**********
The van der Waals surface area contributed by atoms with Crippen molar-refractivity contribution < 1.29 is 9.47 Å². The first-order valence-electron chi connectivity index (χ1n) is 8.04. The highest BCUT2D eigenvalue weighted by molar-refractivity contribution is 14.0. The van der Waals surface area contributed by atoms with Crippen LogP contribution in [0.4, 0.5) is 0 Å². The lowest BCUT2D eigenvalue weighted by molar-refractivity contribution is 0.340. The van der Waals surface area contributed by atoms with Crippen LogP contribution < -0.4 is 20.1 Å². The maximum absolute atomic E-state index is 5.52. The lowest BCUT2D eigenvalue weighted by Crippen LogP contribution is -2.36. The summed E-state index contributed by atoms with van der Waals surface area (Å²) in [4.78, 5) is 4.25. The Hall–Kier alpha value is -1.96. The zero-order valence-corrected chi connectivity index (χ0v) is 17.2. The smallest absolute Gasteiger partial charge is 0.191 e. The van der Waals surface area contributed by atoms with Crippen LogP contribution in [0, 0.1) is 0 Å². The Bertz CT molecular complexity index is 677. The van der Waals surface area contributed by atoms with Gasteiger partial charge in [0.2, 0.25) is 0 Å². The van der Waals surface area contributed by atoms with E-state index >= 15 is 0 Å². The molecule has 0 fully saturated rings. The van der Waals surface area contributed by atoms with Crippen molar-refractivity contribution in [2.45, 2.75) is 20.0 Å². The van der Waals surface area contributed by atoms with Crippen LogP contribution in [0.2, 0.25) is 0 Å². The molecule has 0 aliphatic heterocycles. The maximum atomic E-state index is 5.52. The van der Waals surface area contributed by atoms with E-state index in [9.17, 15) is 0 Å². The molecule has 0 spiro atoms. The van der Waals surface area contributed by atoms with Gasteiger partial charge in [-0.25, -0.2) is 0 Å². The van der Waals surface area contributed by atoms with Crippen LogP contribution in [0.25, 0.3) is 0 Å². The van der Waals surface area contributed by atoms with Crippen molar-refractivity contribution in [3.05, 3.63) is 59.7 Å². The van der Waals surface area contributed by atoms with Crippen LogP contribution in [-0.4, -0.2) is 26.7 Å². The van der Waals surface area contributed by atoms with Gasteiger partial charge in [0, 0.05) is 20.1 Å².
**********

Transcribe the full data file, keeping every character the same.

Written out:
The van der Waals surface area contributed by atoms with Crippen molar-refractivity contribution < 1.29 is 9.47 Å². The first-order valence-electron chi connectivity index (χ1n) is 8.04. The highest BCUT2D eigenvalue weighted by molar-refractivity contribution is 14.0. The van der Waals surface area contributed by atoms with Crippen LogP contribution in [0.4, 0.5) is 0 Å². The lowest BCUT2D eigenvalue weighted by molar-refractivity contribution is 0.340. The van der Waals surface area contributed by atoms with Crippen LogP contribution < -0.4 is 20.1 Å². The maximum absolute atomic E-state index is 5.52. The lowest BCUT2D eigenvalue weighted by Crippen LogP contribution is -2.36. The summed E-state index contributed by atoms with van der Waals surface area (Å²) in [4.78, 5) is 4.25. The Hall–Kier alpha value is -1.96. The zero-order valence-corrected chi connectivity index (χ0v) is 17.2. The smallest absolute Gasteiger partial charge is 0.191 e. The van der Waals surface area contributed by atoms with Crippen LogP contribution in [0, 0.1) is 0 Å². The Bertz CT molecular complexity index is 677. The van der Waals surface area contributed by atoms with Gasteiger partial charge in [0.2, 0.25) is 0 Å². The van der Waals surface area contributed by atoms with E-state index >= 15 is 0 Å². The molecule has 0 fully saturated rings. The van der Waals surface area contributed by atoms with Crippen molar-refractivity contribution in [2.45, 2.75) is 20.0 Å². The van der Waals surface area contributed by atoms with Crippen LogP contribution in [0.2, 0.25) is 0 Å². The molecule has 0 aliphatic heterocycles. The maximum atomic E-state index is 5.52. The van der Waals surface area contributed by atoms with E-state index in [9.17, 15) is 0 Å². The molecule has 0 spiro atoms. The van der Waals surface area contributed by atoms with Gasteiger partial charge in [-0.25, -0.2) is 0 Å². The van der Waals surface area contributed by atoms with Crippen LogP contribution in [0.25, 0.3) is 0 Å². The van der Waals surface area contributed by atoms with Crippen molar-refractivity contribution in [3.05, 3.63) is 59.7 Å². The van der Waals surface area contributed by atoms with Crippen LogP contribution in [-0.4, -0.2) is 26.7 Å². The van der Waals surface area contributed by atoms with Gasteiger partial charge in [0, 0.05) is 20.1 Å².